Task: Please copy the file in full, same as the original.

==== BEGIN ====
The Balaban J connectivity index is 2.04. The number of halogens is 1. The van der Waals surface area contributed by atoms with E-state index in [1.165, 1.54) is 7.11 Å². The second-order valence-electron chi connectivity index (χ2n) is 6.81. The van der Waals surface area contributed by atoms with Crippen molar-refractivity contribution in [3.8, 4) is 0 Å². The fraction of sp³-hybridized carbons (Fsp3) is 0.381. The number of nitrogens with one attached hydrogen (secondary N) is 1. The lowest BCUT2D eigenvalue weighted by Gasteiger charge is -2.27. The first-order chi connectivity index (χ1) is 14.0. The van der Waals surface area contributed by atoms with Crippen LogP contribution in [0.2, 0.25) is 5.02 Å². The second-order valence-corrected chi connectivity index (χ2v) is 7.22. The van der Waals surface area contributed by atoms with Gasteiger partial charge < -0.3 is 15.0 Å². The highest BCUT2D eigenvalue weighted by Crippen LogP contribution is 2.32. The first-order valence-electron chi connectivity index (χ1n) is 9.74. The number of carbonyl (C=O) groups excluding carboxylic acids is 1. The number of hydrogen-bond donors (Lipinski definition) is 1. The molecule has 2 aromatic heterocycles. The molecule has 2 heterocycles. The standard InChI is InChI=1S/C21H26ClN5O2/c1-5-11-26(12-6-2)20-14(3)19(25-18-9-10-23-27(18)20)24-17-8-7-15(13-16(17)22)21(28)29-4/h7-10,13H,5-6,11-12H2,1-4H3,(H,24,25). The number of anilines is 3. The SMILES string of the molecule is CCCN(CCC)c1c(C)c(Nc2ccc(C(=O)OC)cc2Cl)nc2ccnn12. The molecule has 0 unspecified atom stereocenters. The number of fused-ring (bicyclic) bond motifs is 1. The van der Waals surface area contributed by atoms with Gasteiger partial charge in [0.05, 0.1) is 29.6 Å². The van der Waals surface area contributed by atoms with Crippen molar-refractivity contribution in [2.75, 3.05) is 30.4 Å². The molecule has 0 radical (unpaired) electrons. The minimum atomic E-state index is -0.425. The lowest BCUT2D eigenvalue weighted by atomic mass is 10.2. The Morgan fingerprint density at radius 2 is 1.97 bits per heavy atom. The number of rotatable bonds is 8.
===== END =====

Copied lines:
The Balaban J connectivity index is 2.04. The number of halogens is 1. The van der Waals surface area contributed by atoms with E-state index in [1.165, 1.54) is 7.11 Å². The second-order valence-electron chi connectivity index (χ2n) is 6.81. The van der Waals surface area contributed by atoms with Crippen molar-refractivity contribution in [3.8, 4) is 0 Å². The fraction of sp³-hybridized carbons (Fsp3) is 0.381. The number of nitrogens with one attached hydrogen (secondary N) is 1. The lowest BCUT2D eigenvalue weighted by Gasteiger charge is -2.27. The first-order chi connectivity index (χ1) is 14.0. The van der Waals surface area contributed by atoms with Crippen LogP contribution in [0.2, 0.25) is 5.02 Å². The second-order valence-corrected chi connectivity index (χ2v) is 7.22. The van der Waals surface area contributed by atoms with Gasteiger partial charge < -0.3 is 15.0 Å². The highest BCUT2D eigenvalue weighted by Crippen LogP contribution is 2.32. The first-order valence-electron chi connectivity index (χ1n) is 9.74. The number of carbonyl (C=O) groups excluding carboxylic acids is 1. The number of hydrogen-bond donors (Lipinski definition) is 1. The molecule has 2 aromatic heterocycles. The molecule has 2 heterocycles. The standard InChI is InChI=1S/C21H26ClN5O2/c1-5-11-26(12-6-2)20-14(3)19(25-18-9-10-23-27(18)20)24-17-8-7-15(13-16(17)22)21(28)29-4/h7-10,13H,5-6,11-12H2,1-4H3,(H,24,25). The number of anilines is 3. The SMILES string of the molecule is CCCN(CCC)c1c(C)c(Nc2ccc(C(=O)OC)cc2Cl)nc2ccnn12. The molecule has 0 unspecified atom stereocenters. The number of fused-ring (bicyclic) bond motifs is 1. The van der Waals surface area contributed by atoms with Gasteiger partial charge in [0.05, 0.1) is 29.6 Å². The van der Waals surface area contributed by atoms with Crippen molar-refractivity contribution in [2.75, 3.05) is 30.4 Å². The molecule has 0 radical (unpaired) electrons. The minimum atomic E-state index is -0.425. The lowest BCUT2D eigenvalue weighted by atomic mass is 10.2. The Morgan fingerprint density at radius 2 is 1.97 bits per heavy atom. The number of rotatable bonds is 8.